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ECJ Court Watch

ECJ 14 September 2017, case C-168/16 and C-169/16 (Ryanair), Private international law

Sandra Nogueira and Others – v – Crewlink Ireland Ltd and Miguel José Moreno Osacar – v – Ryanair Designated Activity Company

Journal European Employment Law Cases, Issue 4 2017
Keywords Private international law
Abstract

    When determining the place from which airline cabin crewmembers habitually carry out their work, the concept of ‘home base’ is a significant indicator.

    A clause in a collective bargaining agreement stipulating that overtime premiums for part time employees are only payable if their monthly working hours exceed those of a full-time employee is not discriminatory.


Paul Schreiner
Paul Schreiner is a partner with Luther Rechtsanwaltsgesellschaft mbH in Essen, www.luther-lawfirm.com.

    The Supreme Court of Finland has ruled that an employer had legitimate grounds to make 16 consecutive fixed-term employment contracts with an employee who did not hold the degree required by law for permanent employment as a social worker. However, the employer had neglected its obligation to offer work and provide training for the employee and was obliged to pay compensation for unjustified termination of the employment relationship.


Kaj Swanljung

Janne Nurminen
Kaj Swanljung and Janne Nurminen are respectively a Senior Counsel and Senior Associate at Roschier in Helsinki, www.roschier.com.

    The highest administrative court in the Netherlands has delivered a razor-sharp ruling on the intra-community service provision set out in Articles 56 and 57 of the Treaty on the Functioning of the European Union). This concerns ‘new’ EU-nationals who are still under transitional measures with regard to access to the labour markets of ‘old’ EU Member States. The judgment was preceded by a request from the Chairman to a State Councillor Advocate General to deliver his opinion on various aspects of punitive administrative law practice in the Netherlands. Both the opinion and the judgment are a welcome clarification and addition (or even correction) on the practice.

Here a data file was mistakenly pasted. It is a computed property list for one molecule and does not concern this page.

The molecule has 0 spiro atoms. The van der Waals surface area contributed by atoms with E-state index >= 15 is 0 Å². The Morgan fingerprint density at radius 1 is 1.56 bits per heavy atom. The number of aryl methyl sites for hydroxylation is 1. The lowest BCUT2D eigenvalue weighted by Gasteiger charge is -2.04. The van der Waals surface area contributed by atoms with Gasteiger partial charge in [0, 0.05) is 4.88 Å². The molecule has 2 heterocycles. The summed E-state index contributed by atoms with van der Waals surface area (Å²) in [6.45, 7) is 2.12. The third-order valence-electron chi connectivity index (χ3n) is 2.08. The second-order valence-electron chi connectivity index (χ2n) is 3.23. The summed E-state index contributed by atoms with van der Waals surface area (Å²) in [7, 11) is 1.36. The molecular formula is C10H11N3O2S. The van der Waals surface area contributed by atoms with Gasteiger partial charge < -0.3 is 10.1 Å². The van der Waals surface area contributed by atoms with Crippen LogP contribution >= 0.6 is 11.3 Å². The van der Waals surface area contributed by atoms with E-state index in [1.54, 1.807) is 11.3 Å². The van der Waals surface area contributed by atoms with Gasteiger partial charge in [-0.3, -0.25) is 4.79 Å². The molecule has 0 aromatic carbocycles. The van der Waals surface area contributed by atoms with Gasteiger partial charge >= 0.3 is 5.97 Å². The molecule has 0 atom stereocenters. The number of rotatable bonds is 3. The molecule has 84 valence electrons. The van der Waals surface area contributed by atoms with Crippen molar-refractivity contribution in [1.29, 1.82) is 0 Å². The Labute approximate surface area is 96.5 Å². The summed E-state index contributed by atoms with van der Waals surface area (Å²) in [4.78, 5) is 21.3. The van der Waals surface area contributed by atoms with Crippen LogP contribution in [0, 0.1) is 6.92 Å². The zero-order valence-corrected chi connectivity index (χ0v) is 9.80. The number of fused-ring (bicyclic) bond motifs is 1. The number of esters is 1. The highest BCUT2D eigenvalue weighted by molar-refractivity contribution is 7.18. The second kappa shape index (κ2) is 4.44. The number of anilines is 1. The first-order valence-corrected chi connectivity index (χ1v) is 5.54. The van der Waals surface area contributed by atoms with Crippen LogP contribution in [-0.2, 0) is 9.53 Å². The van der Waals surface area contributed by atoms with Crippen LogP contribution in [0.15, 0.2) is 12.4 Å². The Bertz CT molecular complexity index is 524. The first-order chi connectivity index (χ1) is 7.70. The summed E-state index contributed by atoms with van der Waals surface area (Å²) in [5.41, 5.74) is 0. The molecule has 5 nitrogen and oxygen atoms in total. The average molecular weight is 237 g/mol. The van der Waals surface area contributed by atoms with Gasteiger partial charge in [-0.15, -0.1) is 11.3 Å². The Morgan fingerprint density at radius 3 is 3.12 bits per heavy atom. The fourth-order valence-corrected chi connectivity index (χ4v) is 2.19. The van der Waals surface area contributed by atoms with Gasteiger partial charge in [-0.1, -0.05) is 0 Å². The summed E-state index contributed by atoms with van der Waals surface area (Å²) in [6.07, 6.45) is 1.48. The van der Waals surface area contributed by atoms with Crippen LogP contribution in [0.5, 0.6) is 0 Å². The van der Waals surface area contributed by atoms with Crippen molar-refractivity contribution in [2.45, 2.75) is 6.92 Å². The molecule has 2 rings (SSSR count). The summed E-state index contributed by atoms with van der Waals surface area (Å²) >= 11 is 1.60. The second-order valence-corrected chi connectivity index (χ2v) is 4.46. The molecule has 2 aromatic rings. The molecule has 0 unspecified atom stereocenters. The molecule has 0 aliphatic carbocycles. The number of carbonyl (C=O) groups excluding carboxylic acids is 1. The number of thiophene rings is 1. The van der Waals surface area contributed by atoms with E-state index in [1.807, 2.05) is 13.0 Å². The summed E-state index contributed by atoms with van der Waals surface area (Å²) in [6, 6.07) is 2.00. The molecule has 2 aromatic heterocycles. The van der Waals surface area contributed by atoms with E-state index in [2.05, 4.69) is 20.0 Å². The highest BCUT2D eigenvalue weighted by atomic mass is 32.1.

Bart J. Maes
Bart J. Maes is a partner at Maes Staudt Advocaten N.V. in Eindhoven, the Netherlands (www.maes-staudt.nl).
Case Reports

2017/43 Mobility of employees and entitlement to annual leave (AU)

Journal European Employment Law Cases, Issue 4 2017
Keywords Nationality discrimination
Authors Peter C. Schöffmann and Andreas Tinhofer
AbstractAuthor's information

    Under Austrian law employees are entitled to more annual leave if they have worked for at least 25 years for the same employer. Employment with other employers is taken into account, but not for more than a total of five years. The ECJ will have to decide whether this limitation complies with EU law or whether it unlawfully restricts the freedom of movement of employees.


Peter C. Schöffmann
Peter C. Schöffmann is an associate at MOSATI Rechtsanwälte (www.mosati.at).

Andreas Tinhofer
Andreas Tinhofer is a partner at MOSATI Rechtsanwälte (www.mosati.at).
ECJ Court Watch

Case C-315/17. Fixed term work

Pilar Centeno Meléndez – v – Universidad de Zaragoza, reference lodged by the Spanish Juzgado de lo Contencioso-Administrativo de Zaragoza on 29 May 2017

Journal European Employment Law Cases, Issue 3 2017
ECJ Court Watch

Case C-212/17. Fixed-term work

Simón Rodríguez Otero – v – Televisión de Galicia S.A., reference lodged by the Spanish Tribunal Superior de Justicia de Galicia on 24 April 2017

Journal European Employment Law Cases, Issue 3 2017
ECJ Court Watch

ECJ 19 July 2017, case C-143/16 (Abercrombie & Fitch Italia Srl), Age discrimination

Abercrombie & Fitch Italia Srl – v – Antonino Bordonaro, Italian case

Journal European Employment Law Cases, Issue 3 2017
Keywords Age discrimination
Abstract

    A provision which authorises an employer to make an on-call contract with a worker of under 25 years of age and to dismiss that worker as soon as he or she reaches 25, pursues a legitimate aim of employment and labour market policy and the means to attain that objective were appropriate and necessary.

ECJ Court Watch

Case C-46/17. Fixed-term work and equal treatment